In what seems to be a new trend in New Delhi, Kapil Sibal, the minister of human-resource development, recently launched a new budget-priced electronic gadget. The device, which comes with a pricetag of USD 35, appears to be an indigenous version of Apple’s iPad – a tablet computer to help spread the digital revolution in India. Although the exact details about the device are yet to be announced, a lofty list of rumoured capabilities has been circulating, including a touch screen and wireless-Internet facilities. It is, however, questionable whether Sibal’s gizmo will have the global appeal of its Apple forbear.
Project Sakshat (‘Embodiment’), as it is known, is reported to be a ‘personal dream’ of Minister Sibal. One of the reasons the price of the device is so low is that it uses the free Linux operating system. But the minister wants to bring the cost of the device down to just USD 10 as he advances the government’s agenda of ‘inclusive education’, which hopes to bridge the in-country digital divide while bolstering the national economy. Media reports claim that the first recipients of the Sakshat tablet will be schoolchildren.
The Sakshat project is the latest in a series of gadgets supported by the central government aimed at low-income consumers. Other well-publicised launches include the Simputer, a personal computer costing about USD 200. However, the government’s entrepreneurial efforts have flopped time and again, leaving private investors profitless, red-faced and subject to widespread criticism.
Similarly, some technology experts have already dismissed Project Sakshat as a wasted effort, accusing Sibal of squandering tax money and making ‘a laughing stock of Indian technological prowess’. Criticism has also been levelled generally at the government’s quick-fix attitude and lack of long-term planning in launching such products.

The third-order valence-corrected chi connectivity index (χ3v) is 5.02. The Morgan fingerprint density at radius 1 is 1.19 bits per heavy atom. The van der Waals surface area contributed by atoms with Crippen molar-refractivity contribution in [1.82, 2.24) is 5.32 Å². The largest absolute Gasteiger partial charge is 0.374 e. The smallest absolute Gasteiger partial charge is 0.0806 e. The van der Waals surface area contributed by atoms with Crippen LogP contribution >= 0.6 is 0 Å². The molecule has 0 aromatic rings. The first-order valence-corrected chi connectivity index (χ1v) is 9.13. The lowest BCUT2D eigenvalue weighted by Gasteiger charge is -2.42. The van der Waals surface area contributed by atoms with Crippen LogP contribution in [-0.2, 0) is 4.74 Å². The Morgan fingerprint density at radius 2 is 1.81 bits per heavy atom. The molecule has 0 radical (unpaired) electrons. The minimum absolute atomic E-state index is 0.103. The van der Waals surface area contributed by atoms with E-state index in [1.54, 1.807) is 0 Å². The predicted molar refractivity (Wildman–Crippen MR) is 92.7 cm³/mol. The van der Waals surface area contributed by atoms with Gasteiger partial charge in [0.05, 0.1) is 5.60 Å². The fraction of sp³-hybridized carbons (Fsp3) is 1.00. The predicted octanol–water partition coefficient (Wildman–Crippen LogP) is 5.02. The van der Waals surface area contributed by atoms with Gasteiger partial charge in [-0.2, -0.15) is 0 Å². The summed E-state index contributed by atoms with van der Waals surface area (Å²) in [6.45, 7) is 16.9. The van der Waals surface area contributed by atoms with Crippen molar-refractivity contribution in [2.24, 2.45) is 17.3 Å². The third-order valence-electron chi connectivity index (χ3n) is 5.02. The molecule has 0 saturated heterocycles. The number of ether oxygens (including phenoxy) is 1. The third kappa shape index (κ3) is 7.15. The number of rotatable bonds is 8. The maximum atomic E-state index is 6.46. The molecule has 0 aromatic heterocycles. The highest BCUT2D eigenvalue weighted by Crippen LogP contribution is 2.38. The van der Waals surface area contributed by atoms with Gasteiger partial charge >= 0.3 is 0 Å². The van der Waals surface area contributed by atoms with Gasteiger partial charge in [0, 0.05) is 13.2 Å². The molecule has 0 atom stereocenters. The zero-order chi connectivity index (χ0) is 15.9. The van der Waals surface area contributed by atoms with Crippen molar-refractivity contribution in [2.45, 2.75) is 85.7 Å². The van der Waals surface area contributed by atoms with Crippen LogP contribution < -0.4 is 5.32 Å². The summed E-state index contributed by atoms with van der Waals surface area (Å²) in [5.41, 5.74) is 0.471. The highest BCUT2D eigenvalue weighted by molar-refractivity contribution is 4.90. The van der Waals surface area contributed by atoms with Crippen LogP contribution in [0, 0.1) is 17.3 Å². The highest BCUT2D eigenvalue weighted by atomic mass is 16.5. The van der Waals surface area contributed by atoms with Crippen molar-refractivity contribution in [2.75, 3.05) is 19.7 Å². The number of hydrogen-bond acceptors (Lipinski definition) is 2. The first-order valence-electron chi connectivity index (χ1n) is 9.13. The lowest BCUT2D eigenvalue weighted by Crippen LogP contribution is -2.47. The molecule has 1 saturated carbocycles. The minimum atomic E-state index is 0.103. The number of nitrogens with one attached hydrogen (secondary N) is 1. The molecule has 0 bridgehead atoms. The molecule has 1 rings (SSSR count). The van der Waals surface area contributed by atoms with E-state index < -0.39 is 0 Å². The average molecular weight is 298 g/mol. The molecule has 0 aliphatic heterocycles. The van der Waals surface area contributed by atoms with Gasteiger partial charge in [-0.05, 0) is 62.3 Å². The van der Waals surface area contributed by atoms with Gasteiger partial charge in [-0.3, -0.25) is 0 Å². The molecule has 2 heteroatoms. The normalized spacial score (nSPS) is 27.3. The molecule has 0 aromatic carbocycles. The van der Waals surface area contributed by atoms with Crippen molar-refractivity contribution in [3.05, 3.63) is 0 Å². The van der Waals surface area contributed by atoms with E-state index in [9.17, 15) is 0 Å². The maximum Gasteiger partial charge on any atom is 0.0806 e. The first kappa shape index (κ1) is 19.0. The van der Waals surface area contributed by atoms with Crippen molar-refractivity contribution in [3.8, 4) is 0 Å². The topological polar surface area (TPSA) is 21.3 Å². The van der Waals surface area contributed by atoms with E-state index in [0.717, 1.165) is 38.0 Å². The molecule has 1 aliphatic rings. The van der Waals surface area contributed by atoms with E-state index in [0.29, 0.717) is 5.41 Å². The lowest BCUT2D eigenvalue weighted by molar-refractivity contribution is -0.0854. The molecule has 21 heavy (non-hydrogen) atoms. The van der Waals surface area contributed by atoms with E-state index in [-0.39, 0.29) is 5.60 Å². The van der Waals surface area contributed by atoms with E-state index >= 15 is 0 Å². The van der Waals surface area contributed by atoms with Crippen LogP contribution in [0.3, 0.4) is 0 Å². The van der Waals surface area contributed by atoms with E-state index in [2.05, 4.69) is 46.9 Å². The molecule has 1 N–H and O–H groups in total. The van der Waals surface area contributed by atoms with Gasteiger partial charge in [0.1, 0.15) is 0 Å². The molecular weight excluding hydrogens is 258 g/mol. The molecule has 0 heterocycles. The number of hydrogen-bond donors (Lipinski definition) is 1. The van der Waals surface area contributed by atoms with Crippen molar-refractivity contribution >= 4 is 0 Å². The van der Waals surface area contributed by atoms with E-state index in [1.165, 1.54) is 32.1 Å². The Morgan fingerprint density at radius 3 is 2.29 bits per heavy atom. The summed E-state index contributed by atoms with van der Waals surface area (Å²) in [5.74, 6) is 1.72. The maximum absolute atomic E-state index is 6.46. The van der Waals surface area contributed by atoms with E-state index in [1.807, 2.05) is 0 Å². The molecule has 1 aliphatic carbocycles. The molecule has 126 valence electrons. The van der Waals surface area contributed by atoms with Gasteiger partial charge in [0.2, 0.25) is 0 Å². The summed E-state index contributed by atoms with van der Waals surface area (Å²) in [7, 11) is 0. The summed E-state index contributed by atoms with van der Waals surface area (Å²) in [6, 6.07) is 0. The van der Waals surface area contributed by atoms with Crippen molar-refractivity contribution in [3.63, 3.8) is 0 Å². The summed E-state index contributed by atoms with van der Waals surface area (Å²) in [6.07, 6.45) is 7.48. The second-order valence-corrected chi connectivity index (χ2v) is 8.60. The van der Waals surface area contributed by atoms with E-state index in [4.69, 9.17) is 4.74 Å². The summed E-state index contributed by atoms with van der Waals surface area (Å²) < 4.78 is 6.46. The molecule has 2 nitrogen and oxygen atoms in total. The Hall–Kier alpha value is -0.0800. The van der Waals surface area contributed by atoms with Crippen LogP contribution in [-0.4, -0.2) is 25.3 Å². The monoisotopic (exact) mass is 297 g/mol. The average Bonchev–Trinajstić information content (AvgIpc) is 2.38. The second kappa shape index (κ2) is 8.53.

Rumours abound that the Maldives will be underwater in a century if global climate change continues at its present rate. Recently, Male claimed that the sea might already be tucking into some of its maritime territories – 168,000 square km of continental shelf, in fact.
Every coastal country holds rights to 200 nautical miles of the continental shelf bordering its shore, under the United Nations Convention on the Law of the Sea (UNCLOS). After the Maldives ratified UNCLOS in 2000, it received a 10-year deadline during which to appeal to extend those limits. A little over a month before its 7 September deadline this year, the country’s Coast Guard declared that the Maldivian continental shelf, as designated by UNCLOS as per this measurement, leaves out 148,000 square km in the east and 20,000 square km in the west. A claim to extend the continental shelf was subsequently filed, based on a study conducted by a presidential committee, including officials from the fisheries, transport and foreign ministries.
Continental shelves hold great economic importance for sea-dependent countries such as the Maldives. This particular stretch of seabed is famed as a reserve of oil, gas and minerals. The downside to this potentially major turn in the Maldivian economy is that the area of the continental shelf likely overlaps with a portion that Sri Lanka claimed just a year ago. Colombo has already appointed a technical team to investigate. This point of contention between the typically close governments of Sri Lanka and the Maldives only adds to the maritime disputes currently piling up in the region, but the Maldivian government has assured that it will be resolved amicably.
Vestiges of war
The work of de-mining – started after the conclusion of the civil war in Sri Lanka – has been accelerated in Jaffna in the hopes that the area could become mine-free by September. So says the Sri Lankan Army. The commanding officer for Jaffna, Major-General Mahinda Hathursinghe, recently stated that many areas of the Jaffna peninsula had already been de-mined, and that efforts to resettle families and develop necessary infrastructure were underway. His announcement came on the back of a humanitarian pledge made by the United States to donate USD 5 million to bolster the Sri Lankan Army’s de-mining efforts.